Wildfire Forecast

The National Climate Assessment predicted that the number of wildfires “is projected to further increase as the climate warms.” They warned this could create“profound changes to certain ecosystems.” For example, Alaskan tundra and forest wildfires would increase under warmer and drier conditions. The result would be "a fire regime unprecedented in the last 10,000 years." The scientists predict that the total area burned would increase between 25 and 53 percent by 2100.

The study predicted that wildfires in the Greater Yellowstone will greatly increase by 2050. Years without large fires will become extremely rare. In the West, fires greater than 50,000 acres will increase. An additional 1.9 million acres of land  could burn each year by 2100. Even the Southeast will start to see an increase in large wildfires.

Wildfires increase greenhouse gases as the fires burn carbon stored in the trees and plants. For example, forest fires in Indonesia in 2015 released twice as many greenhouse gases as Germany emitted in 2014. Once destroyed, those trees are no longer around to absorb carbon dioxide from the air.

By 2030, the United States will be measurably drier. By 2050, the American Southwest and Great Plains will experience a megadrought, according to scientists at Cornell University. The drought will last 50 years. It will be similar to droughts that occurred in the region during the 12th and 13th centuries, but it will be entirely man-made, a consequence of global warming.

By 2030, 55 percent of the Amazon rainforest could be destroyed. Twenty percent of the Amazon has already been destroyed. They absorb the greenhouse gases that cause global warming.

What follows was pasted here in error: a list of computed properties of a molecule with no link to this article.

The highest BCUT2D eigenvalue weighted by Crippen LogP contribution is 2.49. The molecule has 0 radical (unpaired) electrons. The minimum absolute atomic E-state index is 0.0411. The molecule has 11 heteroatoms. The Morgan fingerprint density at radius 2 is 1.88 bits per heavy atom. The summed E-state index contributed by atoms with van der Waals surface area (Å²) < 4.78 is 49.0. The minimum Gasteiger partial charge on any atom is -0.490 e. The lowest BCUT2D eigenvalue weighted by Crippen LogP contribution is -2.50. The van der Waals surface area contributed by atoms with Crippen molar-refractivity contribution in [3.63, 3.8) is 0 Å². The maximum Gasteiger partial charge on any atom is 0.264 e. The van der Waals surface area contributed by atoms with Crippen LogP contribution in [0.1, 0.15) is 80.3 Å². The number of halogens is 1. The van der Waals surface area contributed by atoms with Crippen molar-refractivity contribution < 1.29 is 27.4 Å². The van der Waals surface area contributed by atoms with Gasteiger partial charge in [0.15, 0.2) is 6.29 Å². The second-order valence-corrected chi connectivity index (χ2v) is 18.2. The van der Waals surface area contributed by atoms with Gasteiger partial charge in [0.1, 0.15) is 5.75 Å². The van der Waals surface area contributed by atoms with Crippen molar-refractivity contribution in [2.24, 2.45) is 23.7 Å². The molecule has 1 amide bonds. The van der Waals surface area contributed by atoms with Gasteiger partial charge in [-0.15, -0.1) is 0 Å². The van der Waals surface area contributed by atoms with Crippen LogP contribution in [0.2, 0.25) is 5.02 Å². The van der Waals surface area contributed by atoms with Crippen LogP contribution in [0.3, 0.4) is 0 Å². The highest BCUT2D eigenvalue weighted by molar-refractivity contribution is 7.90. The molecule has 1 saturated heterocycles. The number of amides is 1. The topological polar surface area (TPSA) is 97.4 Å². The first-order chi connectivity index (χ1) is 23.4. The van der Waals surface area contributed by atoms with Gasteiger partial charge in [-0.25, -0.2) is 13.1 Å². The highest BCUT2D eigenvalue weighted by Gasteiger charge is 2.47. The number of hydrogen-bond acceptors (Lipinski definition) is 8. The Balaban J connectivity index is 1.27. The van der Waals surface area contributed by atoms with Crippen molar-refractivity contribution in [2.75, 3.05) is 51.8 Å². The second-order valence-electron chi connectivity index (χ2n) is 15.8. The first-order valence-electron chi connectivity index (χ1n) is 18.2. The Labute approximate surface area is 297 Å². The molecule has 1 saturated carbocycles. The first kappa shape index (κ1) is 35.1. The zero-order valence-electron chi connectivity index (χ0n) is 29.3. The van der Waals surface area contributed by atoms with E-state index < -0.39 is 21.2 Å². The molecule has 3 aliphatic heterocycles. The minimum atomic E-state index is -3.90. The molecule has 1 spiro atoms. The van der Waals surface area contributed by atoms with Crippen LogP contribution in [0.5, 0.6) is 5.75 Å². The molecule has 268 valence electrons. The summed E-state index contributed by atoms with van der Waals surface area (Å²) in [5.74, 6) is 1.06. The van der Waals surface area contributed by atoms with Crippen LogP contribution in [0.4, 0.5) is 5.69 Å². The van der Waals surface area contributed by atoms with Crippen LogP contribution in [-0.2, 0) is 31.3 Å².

Solutions to Wildfires

Government policies can solve the short-term wildfire problem. In forest fire regions, there should be no planting of easily flammable tree species such as eucalyptus and pine. For example, Portugal suffered tremendous wildfires after it allowed farmers to plant fire-prone eucalyptus to replace fire-resistant cork oaks.

Governments should not allow human development in pristine forests. New forest roads increase the likelihood of human-caused fires.

Medium-term, governments can promote policies that conserve water. These include waste-water recycling, desert landscaping, and low-flow appliances. They should also reverse subsidy policies that encourage thirsty crops like cotton. Instead, they should direct subsidies toward crops like prickly pear.

Foresters should allow loggers to thin the forests, removing spindly and weak trees. The largest, sturdiest trees should remain to provide seeds for future generations. These trees will survive weaker fires, as they had for centuries before humans managed the forests.

Long-term, the government must stop climate change to reduce wildfires. Nations must cap the amount of greenhouse gases emitted into the Earth's atmosphere. Once that is done, carbon emissions trading can encourage businesses to adhere to the cap. A  carbon tax can punish them if they do not.